I was greatly saddened by this essay. As someone who was professionally trained & worked for a number of years with the intellectually disabled, most of whom were severely so. I am saddened that much was made of the needs of the sex workers (NOT a euphemism; that's what they are) & so little of the needs of the disabled, especially the intellectually so. Education in this area is very difficult with those who have severe intellectual disability, especially in concepts such as 'intimate relationships' & if you think such people do not have difficulty finding sexual partners then you are wrong. I am not surprised that some find the whole idea repugnant; too many people find the intellectually disabled repugnant anyway. People don't chose to be intellectually disabled but some sex workers do choose this profession. I shall never understand how a religion that supposedly preaches love is so cruel when it comes to sexual matters. No wonder I don't follow it.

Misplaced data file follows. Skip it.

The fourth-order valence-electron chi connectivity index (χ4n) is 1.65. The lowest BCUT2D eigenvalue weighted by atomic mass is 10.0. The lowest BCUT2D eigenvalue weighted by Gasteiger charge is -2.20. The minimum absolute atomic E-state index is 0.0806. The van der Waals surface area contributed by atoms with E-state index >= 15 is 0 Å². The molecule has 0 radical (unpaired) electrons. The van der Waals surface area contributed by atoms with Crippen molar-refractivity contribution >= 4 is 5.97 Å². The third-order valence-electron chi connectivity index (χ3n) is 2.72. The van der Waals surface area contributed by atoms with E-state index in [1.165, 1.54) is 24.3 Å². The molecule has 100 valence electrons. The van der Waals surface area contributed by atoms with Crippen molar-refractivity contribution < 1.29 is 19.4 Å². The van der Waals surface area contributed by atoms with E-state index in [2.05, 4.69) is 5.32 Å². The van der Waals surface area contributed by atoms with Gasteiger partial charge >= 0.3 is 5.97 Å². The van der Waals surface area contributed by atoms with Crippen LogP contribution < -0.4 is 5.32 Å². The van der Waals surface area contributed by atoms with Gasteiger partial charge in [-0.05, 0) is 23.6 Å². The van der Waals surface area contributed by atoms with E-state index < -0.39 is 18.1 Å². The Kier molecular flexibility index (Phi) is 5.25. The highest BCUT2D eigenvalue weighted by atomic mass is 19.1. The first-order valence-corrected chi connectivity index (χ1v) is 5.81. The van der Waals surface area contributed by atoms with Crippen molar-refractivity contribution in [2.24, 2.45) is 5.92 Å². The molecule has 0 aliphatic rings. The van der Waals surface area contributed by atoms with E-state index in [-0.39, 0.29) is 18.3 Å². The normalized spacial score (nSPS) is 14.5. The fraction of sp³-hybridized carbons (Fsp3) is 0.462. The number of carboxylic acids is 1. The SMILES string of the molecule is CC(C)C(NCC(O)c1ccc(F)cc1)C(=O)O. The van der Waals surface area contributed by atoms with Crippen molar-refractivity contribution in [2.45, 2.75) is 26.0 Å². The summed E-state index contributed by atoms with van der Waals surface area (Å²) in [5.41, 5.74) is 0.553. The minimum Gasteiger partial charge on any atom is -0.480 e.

rosemary west | 19 September 2012  

Everyone, including jesuits, need to consider the outcomes of what they advocate. Refusing to support criminalisation of adultery does not mean you condone it. Likewise, unflinching opposition to divorce has led the church to marginalize women who leave violent husbands whilst being conspicuously silent on the violent men. The church cannot police itself, we certainly shouldn't let it determine public policies.

Sam | 19 September 2012